U.S. Supreme Court Holds That FLSA Anti-Retaliation Provision Protects Oral Complaints
March 25, 2011
On March 22, 2011, in a split decision, the U.S. Supreme Court held that oral complaints are protected under the anti-retaliation provision of the Fair Labor Standards Act (FLSA). Kasten v. Saint-Gobain Performance Plastics Corp. Although the Court discussed the validity of oral complaints at length, it refused to address whether the FLSA covers such oral complaints made solely to a private employer instead of a government agency.
Kasten is a former employee of Saint-Gobain Performance Plastics Corporation (St. Gobain). During Kasten’s employment, St. Gobain located its timeclocks between the area where its employees changed into and out of their work-related protective gear and the area where they carried out their assigned tasks. This location prevented employees from receiving credit for the time they spent putting on and removing their protective gear. Kasten complained repeatedly about the location of the timeclocks, and believed that his complaints resulted in his termination in December 2006. Following his termination, Kasten filed a lawsuit in the Western District of Wisconsin against St. Gobain alleging that he was retaliated against in violation of the FLSA. The District Court issued summary judgment for St. Gobain, holding that the FLSA did not protect oral complaints. On appeal, the Seventh Circuit agreed that the FLSA’s anti-retaliation provision did not cover oral complaints.
The Supreme Court reversed the Seventh Circuit and held that the FLSA anti-retaliation provision covered oral complaints. In reaching this decision, the Court had two primary considerations: (1) effective enforcement of the FLSA, and (2) the position taken by the Department of Labor (DOL). Regarding the first consideration, the Supreme Court noted that the FLSA’s basic objective of prohibiting detrimental labor conditions was enforced by reliance on the reporting of violations by employees. The Court reasoned that this enforcement system is only effective if employees can report violations without fear of retribution, and surmised that excluding oral complaints from the category of protected activity would inhibit the use of the FLSA’s complaint procedure by “illiterate, less educated, or overworked workers.” Moreover, the Court found that limiting the scope of the anti-retaliation provision to written complaints would limit the DOL’s flexibility in enforcing the FLSA, as it would be unable to use hotlines, interviews and other oral methods to receive complaints. Regarding the second consideration, the Court found that the DOL’s view on the matter was entitled to “a degree of weight,” and the Secretary of Labor’s consistently held position that oral complaints were covered was strongly taken into consideration.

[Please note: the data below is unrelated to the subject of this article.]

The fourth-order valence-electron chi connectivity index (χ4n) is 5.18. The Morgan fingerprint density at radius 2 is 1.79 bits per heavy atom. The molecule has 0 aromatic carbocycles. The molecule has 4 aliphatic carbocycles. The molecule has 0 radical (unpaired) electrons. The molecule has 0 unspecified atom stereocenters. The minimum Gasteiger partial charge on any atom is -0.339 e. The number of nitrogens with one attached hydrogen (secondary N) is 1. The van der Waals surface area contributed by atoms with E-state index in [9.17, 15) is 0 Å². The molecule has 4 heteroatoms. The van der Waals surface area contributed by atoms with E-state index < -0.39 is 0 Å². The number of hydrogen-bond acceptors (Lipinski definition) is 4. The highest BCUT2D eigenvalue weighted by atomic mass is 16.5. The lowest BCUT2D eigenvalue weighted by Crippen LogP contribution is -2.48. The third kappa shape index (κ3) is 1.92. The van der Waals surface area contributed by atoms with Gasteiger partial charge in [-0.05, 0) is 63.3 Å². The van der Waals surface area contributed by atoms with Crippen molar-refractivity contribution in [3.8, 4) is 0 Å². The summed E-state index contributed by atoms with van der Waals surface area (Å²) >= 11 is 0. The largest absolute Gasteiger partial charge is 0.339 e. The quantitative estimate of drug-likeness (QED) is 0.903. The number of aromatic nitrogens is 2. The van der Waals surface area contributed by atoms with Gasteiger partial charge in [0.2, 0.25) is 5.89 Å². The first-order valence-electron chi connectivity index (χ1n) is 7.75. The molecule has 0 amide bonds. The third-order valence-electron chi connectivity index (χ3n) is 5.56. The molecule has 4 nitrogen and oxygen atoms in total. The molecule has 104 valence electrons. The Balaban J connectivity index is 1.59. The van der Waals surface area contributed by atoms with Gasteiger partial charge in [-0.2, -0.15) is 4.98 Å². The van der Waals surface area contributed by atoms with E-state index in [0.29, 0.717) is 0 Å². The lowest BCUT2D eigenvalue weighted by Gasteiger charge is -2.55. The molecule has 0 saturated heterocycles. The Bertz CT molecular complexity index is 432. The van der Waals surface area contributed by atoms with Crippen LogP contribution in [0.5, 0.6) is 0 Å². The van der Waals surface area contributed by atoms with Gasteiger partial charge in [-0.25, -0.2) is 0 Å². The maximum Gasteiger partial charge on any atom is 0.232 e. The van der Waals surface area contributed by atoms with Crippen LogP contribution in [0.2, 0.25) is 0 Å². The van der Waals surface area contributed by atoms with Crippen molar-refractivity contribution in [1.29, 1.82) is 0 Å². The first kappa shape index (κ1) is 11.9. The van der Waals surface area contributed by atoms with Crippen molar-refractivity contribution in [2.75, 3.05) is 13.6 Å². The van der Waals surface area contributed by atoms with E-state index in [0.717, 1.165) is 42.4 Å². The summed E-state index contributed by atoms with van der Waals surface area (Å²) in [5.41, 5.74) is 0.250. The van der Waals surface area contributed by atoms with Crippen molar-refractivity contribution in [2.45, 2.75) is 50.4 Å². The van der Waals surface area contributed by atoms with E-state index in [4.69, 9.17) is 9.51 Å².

Unfortunately, this decision did not resolve the circuit split on whether an oral complaint must be "filed" with the government in order to be protected under the FLSA. However, employers should proceed cautiously when confronted with a possible oral complaint relating to wage and hour issues. This decision, combined with the DOL’s aggressive enforcement agenda, stress that employers are well-advised to insure that they understand and are complying with their myriad obligations under the FLSA. Further, this is the second employee-friendly retaliation decision issued this term. In light of this decision and Thompson v. North American Stainless, now more than ever, employers should take steps to be sure that they are documenting the legitimate reasons for all adverse employment decisions.